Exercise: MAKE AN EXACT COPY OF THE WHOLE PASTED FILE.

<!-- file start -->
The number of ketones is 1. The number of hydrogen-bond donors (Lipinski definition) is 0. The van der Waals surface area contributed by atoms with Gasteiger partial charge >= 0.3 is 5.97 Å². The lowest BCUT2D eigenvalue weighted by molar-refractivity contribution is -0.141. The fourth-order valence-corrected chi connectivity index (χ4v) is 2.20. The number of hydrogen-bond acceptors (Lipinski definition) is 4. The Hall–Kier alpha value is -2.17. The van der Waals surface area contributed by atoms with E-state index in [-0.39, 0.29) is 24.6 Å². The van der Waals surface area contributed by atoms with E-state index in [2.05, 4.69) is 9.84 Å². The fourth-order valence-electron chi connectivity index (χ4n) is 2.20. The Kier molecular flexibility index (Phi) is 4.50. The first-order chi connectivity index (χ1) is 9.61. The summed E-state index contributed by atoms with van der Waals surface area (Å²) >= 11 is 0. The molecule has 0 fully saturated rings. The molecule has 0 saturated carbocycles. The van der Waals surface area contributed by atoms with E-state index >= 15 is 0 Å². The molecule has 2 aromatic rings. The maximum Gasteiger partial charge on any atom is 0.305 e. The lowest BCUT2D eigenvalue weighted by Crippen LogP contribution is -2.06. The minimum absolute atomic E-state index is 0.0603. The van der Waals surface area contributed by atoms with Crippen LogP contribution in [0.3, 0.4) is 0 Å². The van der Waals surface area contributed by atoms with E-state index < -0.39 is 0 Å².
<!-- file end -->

The number of ketones is 1. The number of hydrogen-bond donors (Lipinski definition) is 0. The van der Waals surface area contributed by atoms with Gasteiger partial charge >= 0.3 is 5.97 Å². The lowest BCUT2D eigenvalue weighted by molar-refractivity contribution is -0.141. The fourth-order valence-corrected chi connectivity index (χ4v) is 2.20. The number of hydrogen-bond acceptors (Lipinski definition) is 4. The Hall–Kier alpha value is -2.17. The van der Waals surface area contributed by atoms with E-state index in [-0.39, 0.29) is 24.6 Å². The van der Waals surface area contributed by atoms with E-state index in [2.05, 4.69) is 9.84 Å². The fourth-order valence-electron chi connectivity index (χ4n) is 2.20. The Kier molecular flexibility index (Phi) is 4.50. The first-order chi connectivity index (χ1) is 9.61. The summed E-state index contributed by atoms with van der Waals surface area (Å²) >= 11 is 0. The molecule has 0 fully saturated rings. The molecule has 0 saturated carbocycles. The van der Waals surface area contributed by atoms with E-state index >= 15 is 0 Å². The molecule has 2 aromatic rings. The maximum Gasteiger partial charge on any atom is 0.305 e. The lowest BCUT2D eigenvalue weighted by Crippen LogP contribution is -2.06. The minimum absolute atomic E-state index is 0.0603. The van der Waals surface area contributed by atoms with Crippen LogP contribution in [0.3, 0.4) is 0 Å². The van der Waals surface area contributed by atoms with E-state index < -0.39 is 0 Å².